Are you thinking about living in Kentucky? You’ve come to the right place. I ended up moving to Kentucky 10+ years ago and have learned to love my daily life in the Bluegrass State.
There’s a lot I (genuinely) love about living in Kentucky, but there’s a lot I still can’t wrap my mind around. I thought it would be fun to do a quick roundup of the honest pros and cons of living in Kentucky for anyone considering a similar move.
I’m not one for small talk, so let’s get to the good stuff!
Word to the wise: The fun is in the comments below. Join the conversation and let other readers know what it’s like to live in Kentucky. Or heck, reach out if you merely have questions — locals are (always) happy to answer.
Best cities to live in Kentucky
There’s an area of Kentucky referred to as “The Golden Triangle” which includes Louisville, Lexington and Covington. These are the best cities in Kentucky for those that love city(ish) living. Outside of the Golden Triangle the state is pretty rural.
- Population: 628,600
- Average salary: $62,000
- Median home price: $242K
- Population: 322,000
- Average salary: $56,700
- Median home price: $284K
- Population: 74,000
- Average salary: $42,000
- Median home price: $299K
Pros & Cons of Living in Kentucky
Table of Contents: Living in Kentucky
Table of Contents: Living in Kentucky
- Best cities to live in Kentucky
- Pros & Cons of Living in Kentucky
- First, the Pros of Moving to Kentucky
- 1. The housing market is (still) affordable
- 2. Overall low cost of living in Kentucky
- 3. Moving to Kentucky means minimal tax burden
- 4. The cuisine
- 5. Kentucky Bourbon, baby!
- 6. Plenty of outdoor recreation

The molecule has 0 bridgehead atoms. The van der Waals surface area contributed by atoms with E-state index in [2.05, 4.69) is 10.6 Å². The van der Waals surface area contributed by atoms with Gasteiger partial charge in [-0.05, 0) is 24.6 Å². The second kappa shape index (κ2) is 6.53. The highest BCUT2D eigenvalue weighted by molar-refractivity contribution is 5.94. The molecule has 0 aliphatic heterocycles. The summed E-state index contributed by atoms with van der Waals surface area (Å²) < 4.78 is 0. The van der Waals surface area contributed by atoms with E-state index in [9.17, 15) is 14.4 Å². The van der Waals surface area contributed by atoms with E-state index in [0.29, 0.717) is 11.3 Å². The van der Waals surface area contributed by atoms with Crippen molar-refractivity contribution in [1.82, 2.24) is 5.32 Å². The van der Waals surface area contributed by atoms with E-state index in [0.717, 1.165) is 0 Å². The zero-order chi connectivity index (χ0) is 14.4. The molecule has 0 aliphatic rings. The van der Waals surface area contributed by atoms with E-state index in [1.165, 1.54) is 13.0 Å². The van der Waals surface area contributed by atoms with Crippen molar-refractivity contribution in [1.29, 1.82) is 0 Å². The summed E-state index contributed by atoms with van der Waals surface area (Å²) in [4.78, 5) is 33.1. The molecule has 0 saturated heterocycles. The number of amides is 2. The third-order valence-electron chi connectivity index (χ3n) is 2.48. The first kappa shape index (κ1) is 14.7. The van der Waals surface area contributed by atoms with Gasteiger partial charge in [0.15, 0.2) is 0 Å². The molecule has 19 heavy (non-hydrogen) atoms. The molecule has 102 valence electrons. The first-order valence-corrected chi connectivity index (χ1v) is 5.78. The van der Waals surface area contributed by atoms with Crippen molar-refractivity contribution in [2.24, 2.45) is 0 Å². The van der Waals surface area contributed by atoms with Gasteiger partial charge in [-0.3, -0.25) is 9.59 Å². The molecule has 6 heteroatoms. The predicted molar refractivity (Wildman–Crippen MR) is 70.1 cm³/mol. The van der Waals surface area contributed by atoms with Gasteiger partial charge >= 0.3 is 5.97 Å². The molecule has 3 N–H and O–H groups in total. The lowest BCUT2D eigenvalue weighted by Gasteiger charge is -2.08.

- 7. Kentucky has some spectacular scenic beauty
- 8. The Kentucky Derby
- 9. Tax breaks for folks retiring in Kentucky
- Cons of Living in Kentucky
- 1. Racism is prevalent
- 2. We’re one of the least educated states in the country
- 3. Poor job market + low wages
- 4. Kentucky has some of the highest obesity rates in the country
- 5. High rates of depression
- 6. Natural disasters are a consideration while living in Kentucky
- 7. Kentucky lacks diversity
- 8. Poor public school system
- Things to consider about living in Kentucky
- Retiring in Kentucky FAQ
- Pros & Cons of Moving to Kentucky (Post Summary)
- First, the Pros of Moving to Kentucky
First, the Pros of Moving to Kentucky
1. The housing market is (still) affordable
As you may have surmised by the median home prices mentioned above, the housing market in Kentucky is still affordable. Many folks from larger cities end up moving to Kentucky to achieve their lifelong dream of owning a home (myself included).
If you’re moving to Kentucky but don’t plan to buy a home, I have good news on that front too. Average rent for a one bedroom in about $1,200 in Louisville and Lexington. As you can imagine, rent is cheaper outside of the cities.
Normally housing is the highest portion of any budget-consciences resident, but thankfully the cost of living in Kentucky doesn’t cause despair. Whether you’re buying or renting, you can expect things to be fairly affordable (compared to most other places in the country).
Bonus: Low property taxes
Going hand-in-hand with affordable home prices, the low property taxes are also worth mention. Clocking in at a mere 0.78%, Kentucky is one of the most affordable places to buy a home.
That property tax rate coupled with low home prices means the cost of living in Kentucky keeps getting better and better. If helpful to know, I currently pay $1,300 a year in property taxes (a welcome reprieve from my previous taxes when I lived in Connecticut — they were 1.73%).
All this to say, if you’re moving to Kentucky with the hopes buying a home, you’ll be pleasantly surprised.
2. Overall low cost of living in Kentucky
I don’t mean to beat a dead horse (speaking of horses, Kentuckians love their horses) but I’m telling you — the cost of living in Kentucky is very affordable.
Apart from housing, everyday amenities are well below the national average. Think groceries, utilities, transportation, medical expenses and necessities like haircuts. All told, the cost of living in Kentucky is nearly 12% lower than the national average.